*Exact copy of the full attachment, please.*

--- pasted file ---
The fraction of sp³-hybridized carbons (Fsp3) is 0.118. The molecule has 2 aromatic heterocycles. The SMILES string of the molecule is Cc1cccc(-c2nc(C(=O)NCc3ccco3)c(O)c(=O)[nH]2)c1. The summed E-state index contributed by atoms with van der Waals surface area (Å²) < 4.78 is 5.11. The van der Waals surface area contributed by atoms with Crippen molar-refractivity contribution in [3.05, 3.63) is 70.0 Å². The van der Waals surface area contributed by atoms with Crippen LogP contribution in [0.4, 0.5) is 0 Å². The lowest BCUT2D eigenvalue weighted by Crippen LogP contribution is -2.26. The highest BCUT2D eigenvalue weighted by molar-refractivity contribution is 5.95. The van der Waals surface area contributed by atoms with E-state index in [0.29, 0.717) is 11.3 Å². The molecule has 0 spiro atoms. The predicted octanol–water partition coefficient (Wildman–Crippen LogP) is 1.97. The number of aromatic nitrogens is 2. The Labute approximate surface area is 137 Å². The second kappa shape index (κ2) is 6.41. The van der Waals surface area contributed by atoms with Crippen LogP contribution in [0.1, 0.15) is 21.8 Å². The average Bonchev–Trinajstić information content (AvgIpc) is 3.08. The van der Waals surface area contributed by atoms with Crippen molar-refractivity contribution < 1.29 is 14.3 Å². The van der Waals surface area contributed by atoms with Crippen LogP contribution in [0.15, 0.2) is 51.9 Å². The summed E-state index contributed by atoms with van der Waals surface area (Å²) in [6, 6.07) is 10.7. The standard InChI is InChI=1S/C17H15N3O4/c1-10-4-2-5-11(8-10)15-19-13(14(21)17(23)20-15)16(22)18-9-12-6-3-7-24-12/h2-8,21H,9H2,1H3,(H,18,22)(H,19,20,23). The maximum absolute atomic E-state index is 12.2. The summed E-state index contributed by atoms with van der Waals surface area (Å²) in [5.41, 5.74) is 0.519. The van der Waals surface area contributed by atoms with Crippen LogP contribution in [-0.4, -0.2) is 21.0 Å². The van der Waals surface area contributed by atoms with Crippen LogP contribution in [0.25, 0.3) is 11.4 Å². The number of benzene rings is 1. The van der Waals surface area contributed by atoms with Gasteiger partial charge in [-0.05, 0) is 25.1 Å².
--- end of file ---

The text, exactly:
The fraction of sp³-hybridized carbons (Fsp3) is 0.118. The molecule has 2 aromatic heterocycles. The SMILES string of the molecule is Cc1cccc(-c2nc(C(=O)NCc3ccco3)c(O)c(=O)[nH]2)c1. The summed E-state index contributed by atoms with van der Waals surface area (Å²) < 4.78 is 5.11. The van der Waals surface area contributed by atoms with Crippen molar-refractivity contribution in [3.05, 3.63) is 70.0 Å². The van der Waals surface area contributed by atoms with Crippen LogP contribution in [0.4, 0.5) is 0 Å². The lowest BCUT2D eigenvalue weighted by Crippen LogP contribution is -2.26. The highest BCUT2D eigenvalue weighted by molar-refractivity contribution is 5.95. The van der Waals surface area contributed by atoms with E-state index in [0.29, 0.717) is 11.3 Å². The molecule has 0 spiro atoms. The predicted octanol–water partition coefficient (Wildman–Crippen LogP) is 1.97. The number of aromatic nitrogens is 2. The Labute approximate surface area is 137 Å². The second kappa shape index (κ2) is 6.41. The van der Waals surface area contributed by atoms with Crippen LogP contribution in [0.1, 0.15) is 21.8 Å². The average Bonchev–Trinajstić information content (AvgIpc) is 3.08. The van der Waals surface area contributed by atoms with Crippen molar-refractivity contribution < 1.29 is 14.3 Å². The van der Waals surface area contributed by atoms with Crippen LogP contribution in [0.15, 0.2) is 51.9 Å². The summed E-state index contributed by atoms with van der Waals surface area (Å²) in [6, 6.07) is 10.7. The standard InChI is InChI=1S/C17H15N3O4/c1-10-4-2-5-11(8-10)15-19-13(14(21)17(23)20-15)16(22)18-9-12-6-3-7-24-12/h2-8,21H,9H2,1H3,(H,18,22)(H,19,20,23). The maximum absolute atomic E-state index is 12.2. The summed E-state index contributed by atoms with van der Waals surface area (Å²) in [5.41, 5.74) is 0.519. The van der Waals surface area contributed by atoms with Crippen LogP contribution in [-0.4, -0.2) is 21.0 Å². The van der Waals surface area contributed by atoms with Crippen LogP contribution in [0.25, 0.3) is 11.4 Å². The number of benzene rings is 1. The van der Waals surface area contributed by atoms with Gasteiger partial charge in [-0.05, 0) is 25.1 Å².